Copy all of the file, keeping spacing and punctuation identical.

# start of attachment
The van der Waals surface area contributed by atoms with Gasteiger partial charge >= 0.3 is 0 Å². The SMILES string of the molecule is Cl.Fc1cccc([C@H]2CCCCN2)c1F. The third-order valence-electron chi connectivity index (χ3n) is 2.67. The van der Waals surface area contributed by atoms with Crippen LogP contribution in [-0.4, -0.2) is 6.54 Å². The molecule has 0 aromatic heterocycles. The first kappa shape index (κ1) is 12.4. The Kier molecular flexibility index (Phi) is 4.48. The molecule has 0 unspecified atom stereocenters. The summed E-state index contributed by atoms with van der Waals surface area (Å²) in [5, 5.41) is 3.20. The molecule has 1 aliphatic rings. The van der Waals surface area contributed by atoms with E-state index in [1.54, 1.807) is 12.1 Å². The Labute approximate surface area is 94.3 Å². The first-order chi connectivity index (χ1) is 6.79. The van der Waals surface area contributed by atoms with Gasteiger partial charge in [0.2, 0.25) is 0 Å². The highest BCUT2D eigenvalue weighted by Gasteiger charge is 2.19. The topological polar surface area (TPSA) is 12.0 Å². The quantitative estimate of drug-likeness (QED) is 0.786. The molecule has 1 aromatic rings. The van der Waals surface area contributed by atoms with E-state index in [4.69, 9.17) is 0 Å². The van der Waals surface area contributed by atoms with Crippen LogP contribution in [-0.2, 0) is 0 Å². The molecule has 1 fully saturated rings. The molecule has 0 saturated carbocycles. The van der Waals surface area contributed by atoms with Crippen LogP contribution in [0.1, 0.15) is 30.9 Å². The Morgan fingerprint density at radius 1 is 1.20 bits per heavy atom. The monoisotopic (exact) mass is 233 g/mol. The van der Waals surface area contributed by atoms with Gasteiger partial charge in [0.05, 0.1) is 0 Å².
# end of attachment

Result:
The van der Waals surface area contributed by atoms with Gasteiger partial charge >= 0.3 is 0 Å². The SMILES string of the molecule is Cl.Fc1cccc([C@H]2CCCCN2)c1F. The third-order valence-electron chi connectivity index (χ3n) is 2.67. The van der Waals surface area contributed by atoms with Crippen LogP contribution in [-0.4, -0.2) is 6.54 Å². The molecule has 0 aromatic heterocycles. The first kappa shape index (κ1) is 12.4. The Kier molecular flexibility index (Phi) is 4.48. The molecule has 0 unspecified atom stereocenters. The summed E-state index contributed by atoms with van der Waals surface area (Å²) in [5, 5.41) is 3.20. The molecule has 1 aliphatic rings. The van der Waals surface area contributed by atoms with E-state index in [1.54, 1.807) is 12.1 Å². The Labute approximate surface area is 94.3 Å². The first-order chi connectivity index (χ1) is 6.79. The van der Waals surface area contributed by atoms with Gasteiger partial charge in [0.2, 0.25) is 0 Å². The highest BCUT2D eigenvalue weighted by Gasteiger charge is 2.19. The topological polar surface area (TPSA) is 12.0 Å². The quantitative estimate of drug-likeness (QED) is 0.786. The molecule has 1 aromatic rings. The van der Waals surface area contributed by atoms with E-state index in [4.69, 9.17) is 0 Å². The van der Waals surface area contributed by atoms with Crippen LogP contribution in [-0.2, 0) is 0 Å². The molecule has 1 fully saturated rings. The molecule has 0 saturated carbocycles. The van der Waals surface area contributed by atoms with Crippen LogP contribution in [0.1, 0.15) is 30.9 Å². The Morgan fingerprint density at radius 1 is 1.20 bits per heavy atom. The monoisotopic (exact) mass is 233 g/mol. The van der Waals surface area contributed by atoms with Gasteiger partial charge in [0.05, 0.1) is 0 Å².